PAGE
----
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COVID-19 virus test

COVID 19 - Nasopharyngeal swab; SARS CoV-2 test

Testing for the virus that causes COVID-19 involves taking a mucus sample from your upper respiratory tract. This test is used to diagnose COVID-19.

The COVID-19 virus test is not used to test your immunity to COVID-19. To test if you have antibodies against the SARS-CoV-2 virus, you need a COVID-19 antibody test.

How the Test is Performed

Testing is usually done in one of two ways. For a nasopharyngeal test, you will be asked to cough before the test begins and then tilt your head back slightly. A sterile, cotton-tipped swab is gently passed through a nostril and into the nasopharynx. This is the uppermost part of the throat, behind the nose. The swab is left in place for several seconds, rotated, and removed. This same procedure may be done on your other nostril.

For an anterior nasal test, the swab will be inserted into your nostril no more than 3/4 of an inch (2 centimeters). The swab will be rotated 4 times while pressing against the inside of your nostril. The same swab will be used to collect samples from both nostrils.

Tests may be done by a health care provider at an office, drive-through, or walk-up location. Check with your local health department to find out where testing is available in your area.

At-home testing kits are also available that collect a sample using a either nasal swab or sample of saliva. The sample is then either sent to a lab for testing, or with some kits, you can get results at home. Contact your provider to see if home collection and testing is appropriate for you and if it is available in your area.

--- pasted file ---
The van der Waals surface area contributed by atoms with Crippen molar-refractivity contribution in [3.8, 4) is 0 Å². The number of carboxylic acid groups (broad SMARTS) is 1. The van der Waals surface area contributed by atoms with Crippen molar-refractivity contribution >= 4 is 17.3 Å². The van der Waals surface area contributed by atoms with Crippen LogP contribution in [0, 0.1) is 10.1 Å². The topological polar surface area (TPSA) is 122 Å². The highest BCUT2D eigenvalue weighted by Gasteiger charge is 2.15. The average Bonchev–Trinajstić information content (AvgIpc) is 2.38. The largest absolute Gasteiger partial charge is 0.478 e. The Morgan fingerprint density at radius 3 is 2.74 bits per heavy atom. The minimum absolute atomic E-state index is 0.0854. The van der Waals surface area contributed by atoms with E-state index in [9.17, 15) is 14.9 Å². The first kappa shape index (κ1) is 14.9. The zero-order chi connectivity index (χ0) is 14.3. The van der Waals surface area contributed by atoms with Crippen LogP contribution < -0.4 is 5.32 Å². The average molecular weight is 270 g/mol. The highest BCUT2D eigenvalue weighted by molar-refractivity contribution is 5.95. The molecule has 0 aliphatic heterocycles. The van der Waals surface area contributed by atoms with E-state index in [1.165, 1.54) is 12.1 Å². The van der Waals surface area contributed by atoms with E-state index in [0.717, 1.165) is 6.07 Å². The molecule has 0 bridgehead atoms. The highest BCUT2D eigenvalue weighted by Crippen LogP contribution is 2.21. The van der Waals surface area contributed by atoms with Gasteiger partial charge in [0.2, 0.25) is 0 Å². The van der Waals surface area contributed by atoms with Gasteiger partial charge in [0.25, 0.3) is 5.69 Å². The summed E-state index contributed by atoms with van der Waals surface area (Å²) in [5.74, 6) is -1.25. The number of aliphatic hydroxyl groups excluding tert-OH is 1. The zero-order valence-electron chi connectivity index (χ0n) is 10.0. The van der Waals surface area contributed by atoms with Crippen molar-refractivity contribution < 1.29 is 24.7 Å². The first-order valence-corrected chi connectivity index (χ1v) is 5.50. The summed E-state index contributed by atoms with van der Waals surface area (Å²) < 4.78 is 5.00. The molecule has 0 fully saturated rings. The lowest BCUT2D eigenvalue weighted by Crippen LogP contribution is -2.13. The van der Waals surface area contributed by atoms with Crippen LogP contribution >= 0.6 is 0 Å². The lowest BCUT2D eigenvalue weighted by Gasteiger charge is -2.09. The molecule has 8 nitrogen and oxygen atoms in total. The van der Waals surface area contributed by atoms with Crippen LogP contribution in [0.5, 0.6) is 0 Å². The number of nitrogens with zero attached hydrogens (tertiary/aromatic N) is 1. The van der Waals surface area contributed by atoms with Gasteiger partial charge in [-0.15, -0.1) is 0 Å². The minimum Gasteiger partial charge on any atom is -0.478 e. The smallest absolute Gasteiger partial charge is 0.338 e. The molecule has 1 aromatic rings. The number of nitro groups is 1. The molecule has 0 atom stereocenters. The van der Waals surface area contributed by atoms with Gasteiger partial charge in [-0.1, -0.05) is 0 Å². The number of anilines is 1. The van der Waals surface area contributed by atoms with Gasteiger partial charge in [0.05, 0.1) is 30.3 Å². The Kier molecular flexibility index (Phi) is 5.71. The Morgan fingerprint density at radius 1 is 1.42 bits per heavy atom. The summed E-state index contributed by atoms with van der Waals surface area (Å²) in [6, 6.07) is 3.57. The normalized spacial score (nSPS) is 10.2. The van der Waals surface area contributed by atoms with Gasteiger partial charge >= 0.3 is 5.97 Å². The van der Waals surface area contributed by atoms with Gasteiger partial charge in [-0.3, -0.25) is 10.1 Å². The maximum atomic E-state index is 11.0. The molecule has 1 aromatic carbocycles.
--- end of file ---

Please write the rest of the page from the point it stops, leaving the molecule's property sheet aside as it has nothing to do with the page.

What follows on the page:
There are two types of virus tests available that can diagnose COVID-19:

  • Polymerase chain reaction (PCR) tests (also called Nucleic Acid Amplification Tests) detect the genetic material of the virus that causes COVID-19. The samples are usually sent to a laboratory for testing, and results are usually available in 1 to 3 days. There are also rapid PCR diagnostic tests that are run on specialized equipment on-site, for which the results are available in several minutes.
  • Antigen tests detect specific proteins on the virus that causes COVID-19. Antigen tests are rapid diagnostic tests, which means the samples are tested on-site, and results are available in several minutes.
  • Rapid diagnostic tests of any kind are less accurate than the regular PCR test. If you get a negative result on a rapid test, but have symptoms of COVID-19, your provider may do a non-rapid PCR test.

If you have a cough that produces phlegm, the provider may also collect a sputum sample. Sometimes, secretions from your lower respiratory tract can also be used to test for the virus that causes COVID-19.

How to Prepare for the Test

No special preparation is needed.

How the Test will Feel

Depending on the type of test, you may have slight or moderate discomfort, your eyes may water, and you may gag.

Why the Test is Performed

The test identifies the SARS-CoV-2 virus (severe acute respiratory syndrome coronavirus 2), which causes COVID-19.

Normal Results

The test is considered normal when it is negative. A negative test means that at the time you were tested, you probably didn't have the virus that causes COVID-19 in your respiratory tract. But you can test negative if you were tested too early after infection for COVID-19 to be detected. And you can have a positive test later if you are exposed to the virus after you were tested. Also, rapid diagnostic tests of any kind are less accurate than the regular PCR test.

For this reason, if you have symptoms of COVID-19 or you are at risk for contracting COVID-19 and your test result was negative, your provider may recommend being retested at a later time.

What Abnormal Results Mean

A positive test means that you are infected with SARS-CoV-2. You may or may not have symptoms of COVID-19, the illness caused by the virus. Whether you have symptoms or not, you can still spread the illness to others. You should isolate yourself in your home and learn how to protect others from developing COVID-19. You should do this immediately while waiting for more information or guidance. You should stay at home and away from others until you meet the guidelines for ending home isolation.

References

Centers for Disease Control and Prevention website. COVID-19: Self-testing. www.cdc.gov/coronavirus/2019-ncov/testing/self-testing.html. Updated June 11, 2021. Accessed July 12, 2021.